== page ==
I completed the re shoot with my brother yesterday, and I have to say I am improving.
We had 3 pages to complete along with 2 distinct video-only sequences. Our window from start to finish was 3 hours wide. I did some math and figured out I had 15 minutes to get one shot of James on the hiking trail. Easy enough, but after a few lens changes and angle shifts 15 turned into 45 – and it only got worse after that.
Next I needed footage of James driving. I hopped in the back seat of his car and filmed various shots, a couple of them rather reckless – having your brother grab a realistic-looking BB gun out of a moving vehicle’s glove compartment is probably violating a few rules, would be my guess.
Anyways, this sequence took me an additional 30 minutes – And we still had to get the dolly shot I’ve so wanted to begin the episode with! After rushing through, I had a couple good takes. We found ourselves at the 1 hour remaining mark, with 3 full pages, and 2 separate locations.
Let’s back up for a minute to our first attempt to complete this sequence. We had 5 entire hours to work that day and only wound up getting through 2 pages. I spent a ton of time building a good frame and finding cool looking shots and angles. When James entered the scene, he was standing.
Then he sat. Then we argue, and I follow him into the other room. That’s as far as we got (lol) before it became dark.
Now let’s jump back to the predicament I found myself in yesterday – 1 hour remaining with 3 times the amount of footage to get from last time. And here’s the kicker – My bro wore a different shirt (!). On top of all that, the office we used wasn’t available. Basically, using ANY footage from our last day of work was impossible. And for me personally, there was no way IN HELL I wasn’t completing this scene again. Recreating lighting, set, and wardrobe for a low budget production is right beside goddamn impossible. But it’s not until you get in the editing room that you’ll realize your work is going to take 10 times longer. Honestly, I’d rather do a full reshoot 100% of the time.
So I had no choice. The 4 modelos I had poured out, the table I had set up, the shot list I had made – they all went to shit. With 40 minutes on the clock and 3 pages to go, I had only one option – the one take shot.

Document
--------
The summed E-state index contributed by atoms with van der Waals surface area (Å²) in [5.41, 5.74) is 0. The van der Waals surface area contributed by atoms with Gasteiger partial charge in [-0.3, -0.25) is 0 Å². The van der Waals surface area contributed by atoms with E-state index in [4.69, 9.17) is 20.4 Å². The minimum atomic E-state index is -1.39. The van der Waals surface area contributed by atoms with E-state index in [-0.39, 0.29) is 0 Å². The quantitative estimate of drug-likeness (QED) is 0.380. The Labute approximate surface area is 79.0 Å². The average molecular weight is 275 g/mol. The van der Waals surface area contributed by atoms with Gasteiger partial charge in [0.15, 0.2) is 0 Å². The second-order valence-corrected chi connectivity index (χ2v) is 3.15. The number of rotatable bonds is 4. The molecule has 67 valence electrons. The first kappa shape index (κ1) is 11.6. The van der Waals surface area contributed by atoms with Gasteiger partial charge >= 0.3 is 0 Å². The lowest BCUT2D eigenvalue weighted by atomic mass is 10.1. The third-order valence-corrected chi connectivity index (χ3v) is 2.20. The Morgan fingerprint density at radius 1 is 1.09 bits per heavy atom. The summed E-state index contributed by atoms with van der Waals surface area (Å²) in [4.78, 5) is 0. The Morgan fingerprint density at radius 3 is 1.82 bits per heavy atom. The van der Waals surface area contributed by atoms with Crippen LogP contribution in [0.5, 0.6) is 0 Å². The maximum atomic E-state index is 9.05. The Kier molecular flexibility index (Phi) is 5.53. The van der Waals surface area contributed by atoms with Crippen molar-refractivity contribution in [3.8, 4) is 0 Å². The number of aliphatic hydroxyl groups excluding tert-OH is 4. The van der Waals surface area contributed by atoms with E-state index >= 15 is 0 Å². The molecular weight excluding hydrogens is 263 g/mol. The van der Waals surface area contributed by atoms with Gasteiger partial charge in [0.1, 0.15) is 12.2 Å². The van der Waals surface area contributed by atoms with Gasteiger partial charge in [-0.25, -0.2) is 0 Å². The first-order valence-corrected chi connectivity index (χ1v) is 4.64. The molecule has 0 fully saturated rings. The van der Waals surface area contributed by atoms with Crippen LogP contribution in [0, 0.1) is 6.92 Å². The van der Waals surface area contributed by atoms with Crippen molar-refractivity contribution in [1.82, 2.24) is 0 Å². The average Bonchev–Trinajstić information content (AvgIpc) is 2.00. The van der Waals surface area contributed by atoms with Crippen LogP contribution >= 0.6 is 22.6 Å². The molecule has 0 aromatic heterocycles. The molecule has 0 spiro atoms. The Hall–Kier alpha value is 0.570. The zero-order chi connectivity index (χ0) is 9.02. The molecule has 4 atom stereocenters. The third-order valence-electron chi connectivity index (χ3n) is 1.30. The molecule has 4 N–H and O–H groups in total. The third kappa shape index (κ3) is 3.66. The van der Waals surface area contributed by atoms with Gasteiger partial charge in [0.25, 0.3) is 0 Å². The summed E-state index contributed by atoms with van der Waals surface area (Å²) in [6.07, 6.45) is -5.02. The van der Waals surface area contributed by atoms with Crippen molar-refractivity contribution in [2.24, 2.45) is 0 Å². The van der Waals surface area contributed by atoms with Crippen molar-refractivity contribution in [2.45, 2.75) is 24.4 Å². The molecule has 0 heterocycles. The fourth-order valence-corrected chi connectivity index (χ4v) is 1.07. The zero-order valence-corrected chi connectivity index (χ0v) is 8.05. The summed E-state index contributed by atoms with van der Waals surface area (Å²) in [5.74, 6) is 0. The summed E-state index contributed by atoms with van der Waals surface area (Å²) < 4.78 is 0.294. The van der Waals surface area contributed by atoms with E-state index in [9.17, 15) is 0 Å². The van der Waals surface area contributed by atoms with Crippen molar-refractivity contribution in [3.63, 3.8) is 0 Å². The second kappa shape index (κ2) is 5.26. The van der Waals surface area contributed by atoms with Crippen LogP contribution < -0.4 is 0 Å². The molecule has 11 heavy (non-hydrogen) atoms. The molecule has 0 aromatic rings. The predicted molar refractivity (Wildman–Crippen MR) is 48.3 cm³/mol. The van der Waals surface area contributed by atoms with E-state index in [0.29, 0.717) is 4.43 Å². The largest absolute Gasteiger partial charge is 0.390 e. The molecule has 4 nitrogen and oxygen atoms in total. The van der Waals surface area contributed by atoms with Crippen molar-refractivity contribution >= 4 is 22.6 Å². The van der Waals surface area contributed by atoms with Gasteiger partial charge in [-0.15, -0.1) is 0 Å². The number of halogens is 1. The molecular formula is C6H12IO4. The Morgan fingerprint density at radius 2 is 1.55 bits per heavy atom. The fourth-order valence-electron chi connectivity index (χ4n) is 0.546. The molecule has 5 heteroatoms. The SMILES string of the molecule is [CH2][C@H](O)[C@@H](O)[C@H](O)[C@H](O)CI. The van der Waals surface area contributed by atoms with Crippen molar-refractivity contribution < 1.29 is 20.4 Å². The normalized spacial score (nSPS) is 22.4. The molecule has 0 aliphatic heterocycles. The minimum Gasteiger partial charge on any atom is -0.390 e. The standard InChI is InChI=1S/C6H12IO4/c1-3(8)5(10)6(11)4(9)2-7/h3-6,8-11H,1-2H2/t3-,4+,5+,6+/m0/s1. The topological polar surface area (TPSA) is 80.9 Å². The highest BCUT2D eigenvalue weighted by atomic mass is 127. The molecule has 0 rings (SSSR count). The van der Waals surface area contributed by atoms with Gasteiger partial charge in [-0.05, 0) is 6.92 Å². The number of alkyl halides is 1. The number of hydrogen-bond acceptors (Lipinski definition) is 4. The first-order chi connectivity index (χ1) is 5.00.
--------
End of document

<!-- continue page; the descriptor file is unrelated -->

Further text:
So I set the camera up and changed the blocking around. James would sit before delivering his first line – it was the only option. On top of that, we had this cool backdrop wear I was in the darkness and he was in the light – not ideal for lighting settings, especially with him wearing a hat, but I got it to work. Basically, we had to fucking move – and get it right.
So we went through it. 4 takes in and I was still tripping over a few lines, he was forgetting others. And then, with 5 minutes left on the clock, we fucking nailed it. Even the way I threw the beer at the end and it exploded was perfect. I was happy, he was relieved, I knew – undoubtedly – we had our take.
Now, he started taking off, but agreed to take a look at the footage. And then my fucking heart dropped.
The biggest disadvantage of appearing in my own films when I’m also the “cinematographer” (or only guy who knows how to focus a camera) is I rely heavily on auto focus for shots on me. I don’t trust the people I work with will focus a camera properly. But the issue with autofocus is it might not lock onto the object you want it to. Without someone behind the camera adjusting even that, your footage is constantly at risk. And that’s what happened during our great take.
So, I told my brother (didn’t ask) we’re doing 1 more. It was nearly just as awesome. But I can tell you after getting to the editing room – God almighty and I happy we did that one last take. James might have been pissed, or suffered repercussion, but if we didn’t do that last shot again the entire day would have been wasted.
So I opened this post talking about how I was improving. The lesson yesterday didn’t having anything to do with technical prowess, or fancy blocking, or speaking with varying pitch and tempo. The lesson was about completing what I set out to do.
It is so rosy and exhilarating when inspiration hits us and we see the wide, bursting vision of the project we identify as our new vocation. In the beginning, everything is shiny, everything is perfect, everything is faultless. But as we pick up our tools and hammer the first nail, we start recognizing just how ill-equipped for our journey we truly are. But that’s the time that forces you to become better.
Episode 4, and this entire show, is not about proving how awesome the story is to everyone else. Its purpose is to convey the story as effectively as I can. But if I don’t complete it, if I toss it in the trash once I realize it’s imperfect, then I am less than a poor story teller – I would be wasting my time.
Thank you for taking the time to read this post. If you’d like to follow along with “Mountain Cult”, click on the link below to watch the previous episode.